There's was a lot ofwhen some U.S. government loans to green energy companies went bust, but there's also been notable successes. Electric vehicle (EV) maker Tesla, a loan recipient, is proving to be another exception, so much so that it is reimbursing taxpayers years ahead of schedule.
Today, Detroit Free Press's Alan Ohnsman reported that the U.S. government had approved a revised repayment schedule with the electric automaker. The amended terms of the loan allow Tesla to accelerate payments to pay off the entire balance by 2017. Tesla received US$465 million from the U.S. Energy Department to fund the development and creation of its EV designs, which are now hitting the market.
The article noted that Tesla is not yet profitable, but anticipates that it will be by the end of this quarter. The company had a net loss higher than previous years at the end of 2012, mainly because it was building up its inventory in anticipation of scaling up for future sales. However, other EV makers including Coda and Fisker automotive have hit , and success is not guaranteed.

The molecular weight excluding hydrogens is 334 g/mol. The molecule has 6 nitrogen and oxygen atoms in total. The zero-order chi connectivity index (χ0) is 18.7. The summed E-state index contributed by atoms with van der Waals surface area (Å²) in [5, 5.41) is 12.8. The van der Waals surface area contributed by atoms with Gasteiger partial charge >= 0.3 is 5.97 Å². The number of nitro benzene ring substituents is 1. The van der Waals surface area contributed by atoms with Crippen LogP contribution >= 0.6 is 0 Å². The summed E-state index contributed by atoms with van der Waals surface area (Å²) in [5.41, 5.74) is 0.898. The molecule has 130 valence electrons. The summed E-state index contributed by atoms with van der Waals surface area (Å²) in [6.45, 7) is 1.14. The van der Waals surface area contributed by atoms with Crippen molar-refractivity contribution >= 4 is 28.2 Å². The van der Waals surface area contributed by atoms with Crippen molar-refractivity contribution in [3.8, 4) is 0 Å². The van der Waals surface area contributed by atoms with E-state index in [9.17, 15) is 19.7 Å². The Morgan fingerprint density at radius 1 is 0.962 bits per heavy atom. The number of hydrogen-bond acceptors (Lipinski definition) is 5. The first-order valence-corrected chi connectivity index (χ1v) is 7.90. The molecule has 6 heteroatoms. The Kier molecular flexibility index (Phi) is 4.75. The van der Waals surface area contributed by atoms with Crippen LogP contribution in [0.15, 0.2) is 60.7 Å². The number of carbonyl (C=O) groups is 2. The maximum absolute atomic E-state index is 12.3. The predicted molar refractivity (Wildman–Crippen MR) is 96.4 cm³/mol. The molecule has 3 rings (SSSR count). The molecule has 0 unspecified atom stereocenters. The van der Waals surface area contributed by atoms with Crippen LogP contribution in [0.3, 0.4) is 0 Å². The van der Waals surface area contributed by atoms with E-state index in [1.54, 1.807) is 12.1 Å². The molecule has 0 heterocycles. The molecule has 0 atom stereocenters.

Tesla has embraced a uniquethat sells vehicles directly out of retail stores and "galleries" instead of dealerships. Customers browse its latest models, make reservations to buy, or in some instances, take a test drive. Automobile Magazine Tesla's Model S automobile of the year after it took a spin.
"We weren't expecting much from the Tesla other than some interesting dinner conversation as we considered "real" candidates like the Subaru BRZ and the Porsche Boxster," its editors wrote, noting that the Model S outperformed gasoline-powered cars.
Pike Research has estimated that EV sales will hitworldwide by 2020 even as consumer interest . Could Tesla's financial performance keep pace with its success on the test track?
(image credit: Tesla)
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